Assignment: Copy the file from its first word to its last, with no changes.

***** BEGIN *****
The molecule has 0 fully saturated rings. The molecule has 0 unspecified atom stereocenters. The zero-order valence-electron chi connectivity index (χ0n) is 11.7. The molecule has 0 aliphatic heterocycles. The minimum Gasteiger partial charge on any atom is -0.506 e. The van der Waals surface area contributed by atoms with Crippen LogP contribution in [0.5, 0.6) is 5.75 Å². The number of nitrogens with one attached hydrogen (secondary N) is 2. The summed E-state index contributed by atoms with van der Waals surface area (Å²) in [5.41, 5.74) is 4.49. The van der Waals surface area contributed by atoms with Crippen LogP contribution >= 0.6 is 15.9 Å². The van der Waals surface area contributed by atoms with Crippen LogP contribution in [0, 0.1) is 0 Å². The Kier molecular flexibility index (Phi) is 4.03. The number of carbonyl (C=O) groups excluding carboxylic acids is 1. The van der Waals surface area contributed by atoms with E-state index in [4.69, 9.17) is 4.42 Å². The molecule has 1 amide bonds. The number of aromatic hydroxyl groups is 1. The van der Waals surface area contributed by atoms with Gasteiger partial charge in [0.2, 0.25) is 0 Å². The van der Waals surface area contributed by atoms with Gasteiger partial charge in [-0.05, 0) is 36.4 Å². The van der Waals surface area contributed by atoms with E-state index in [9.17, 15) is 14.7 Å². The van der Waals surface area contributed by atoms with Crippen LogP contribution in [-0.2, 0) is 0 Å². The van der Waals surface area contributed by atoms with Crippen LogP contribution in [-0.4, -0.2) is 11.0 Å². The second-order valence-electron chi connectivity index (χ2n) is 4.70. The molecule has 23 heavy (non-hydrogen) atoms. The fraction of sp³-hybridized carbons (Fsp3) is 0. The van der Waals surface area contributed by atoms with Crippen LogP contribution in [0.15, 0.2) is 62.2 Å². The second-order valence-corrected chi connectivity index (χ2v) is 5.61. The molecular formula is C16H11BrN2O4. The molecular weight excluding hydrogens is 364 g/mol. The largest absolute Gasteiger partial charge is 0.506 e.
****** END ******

The molecule has 0 fully saturated rings. The molecule has 0 unspecified atom stereocenters. The zero-order valence-electron chi connectivity index (χ0n) is 11.7. The molecule has 0 aliphatic heterocycles. The minimum Gasteiger partial charge on any atom is -0.506 e. The van der Waals surface area contributed by atoms with Crippen LogP contribution in [0.5, 0.6) is 5.75 Å². The number of nitrogens with one attached hydrogen (secondary N) is 2. The summed E-state index contributed by atoms with van der Waals surface area (Å²) in [5.41, 5.74) is 4.49. The van der Waals surface area contributed by atoms with Crippen LogP contribution >= 0.6 is 15.9 Å². The van der Waals surface area contributed by atoms with Crippen LogP contribution in [0, 0.1) is 0 Å². The Kier molecular flexibility index (Phi) is 4.03. The number of carbonyl (C=O) groups excluding carboxylic acids is 1. The van der Waals surface area contributed by atoms with E-state index in [4.69, 9.17) is 4.42 Å². The molecule has 1 amide bonds. The number of aromatic hydroxyl groups is 1. The van der Waals surface area contributed by atoms with Gasteiger partial charge in [0.2, 0.25) is 0 Å². The van der Waals surface area contributed by atoms with Gasteiger partial charge in [-0.05, 0) is 36.4 Å². The van der Waals surface area contributed by atoms with E-state index in [9.17, 15) is 14.7 Å². The van der Waals surface area contributed by atoms with Crippen LogP contribution in [-0.2, 0) is 0 Å². The van der Waals surface area contributed by atoms with Crippen LogP contribution in [-0.4, -0.2) is 11.0 Å². The second-order valence-electron chi connectivity index (χ2n) is 4.70. The molecule has 23 heavy (non-hydrogen) atoms. The fraction of sp³-hybridized carbons (Fsp3) is 0. The van der Waals surface area contributed by atoms with Crippen LogP contribution in [0.15, 0.2) is 62.2 Å². The second-order valence-corrected chi connectivity index (χ2v) is 5.61. The molecular formula is C16H11BrN2O4. The molecular weight excluding hydrogens is 364 g/mol. The largest absolute Gasteiger partial charge is 0.506 e.